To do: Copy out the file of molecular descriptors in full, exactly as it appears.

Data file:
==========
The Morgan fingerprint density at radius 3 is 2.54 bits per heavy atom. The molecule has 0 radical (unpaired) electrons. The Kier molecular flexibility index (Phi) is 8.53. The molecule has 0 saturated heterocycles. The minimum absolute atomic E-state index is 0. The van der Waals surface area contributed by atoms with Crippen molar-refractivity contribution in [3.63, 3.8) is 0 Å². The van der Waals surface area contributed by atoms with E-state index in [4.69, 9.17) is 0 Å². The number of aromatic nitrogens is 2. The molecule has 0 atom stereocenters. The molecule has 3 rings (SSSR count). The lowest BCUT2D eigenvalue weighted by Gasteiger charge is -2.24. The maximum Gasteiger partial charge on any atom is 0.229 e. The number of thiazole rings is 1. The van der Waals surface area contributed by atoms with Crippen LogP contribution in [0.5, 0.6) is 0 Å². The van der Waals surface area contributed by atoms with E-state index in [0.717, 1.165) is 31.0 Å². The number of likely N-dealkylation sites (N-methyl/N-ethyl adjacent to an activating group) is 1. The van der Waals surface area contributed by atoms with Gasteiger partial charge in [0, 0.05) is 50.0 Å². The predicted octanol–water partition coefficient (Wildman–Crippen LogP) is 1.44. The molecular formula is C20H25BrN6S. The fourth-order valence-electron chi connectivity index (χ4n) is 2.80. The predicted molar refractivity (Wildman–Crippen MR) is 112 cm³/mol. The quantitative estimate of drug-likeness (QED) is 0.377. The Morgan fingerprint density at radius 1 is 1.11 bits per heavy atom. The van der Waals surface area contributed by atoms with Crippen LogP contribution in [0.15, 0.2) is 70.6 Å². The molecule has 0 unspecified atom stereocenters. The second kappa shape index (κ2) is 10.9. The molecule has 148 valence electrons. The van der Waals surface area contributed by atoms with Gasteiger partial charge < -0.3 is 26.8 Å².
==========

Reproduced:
The Morgan fingerprint density at radius 3 is 2.54 bits per heavy atom. The molecule has 0 radical (unpaired) electrons. The Kier molecular flexibility index (Phi) is 8.53. The molecule has 0 saturated heterocycles. The minimum absolute atomic E-state index is 0. The van der Waals surface area contributed by atoms with Crippen molar-refractivity contribution in [3.63, 3.8) is 0 Å². The van der Waals surface area contributed by atoms with E-state index in [4.69, 9.17) is 0 Å². The number of aromatic nitrogens is 2. The molecule has 0 atom stereocenters. The molecule has 3 rings (SSSR count). The lowest BCUT2D eigenvalue weighted by Gasteiger charge is -2.24. The maximum Gasteiger partial charge on any atom is 0.229 e. The number of thiazole rings is 1. The van der Waals surface area contributed by atoms with Crippen LogP contribution in [0.5, 0.6) is 0 Å². The van der Waals surface area contributed by atoms with E-state index in [0.717, 1.165) is 31.0 Å². The number of likely N-dealkylation sites (N-methyl/N-ethyl adjacent to an activating group) is 1. The van der Waals surface area contributed by atoms with Gasteiger partial charge in [0, 0.05) is 50.0 Å². The predicted octanol–water partition coefficient (Wildman–Crippen LogP) is 1.44. The molecular formula is C20H25BrN6S. The fourth-order valence-electron chi connectivity index (χ4n) is 2.80. The predicted molar refractivity (Wildman–Crippen MR) is 112 cm³/mol. The quantitative estimate of drug-likeness (QED) is 0.377. The Morgan fingerprint density at radius 1 is 1.11 bits per heavy atom. The van der Waals surface area contributed by atoms with Crippen LogP contribution in [0.15, 0.2) is 70.6 Å². The molecule has 0 unspecified atom stereocenters. The second kappa shape index (κ2) is 10.9. The molecule has 148 valence electrons. The van der Waals surface area contributed by atoms with Gasteiger partial charge < -0.3 is 26.8 Å².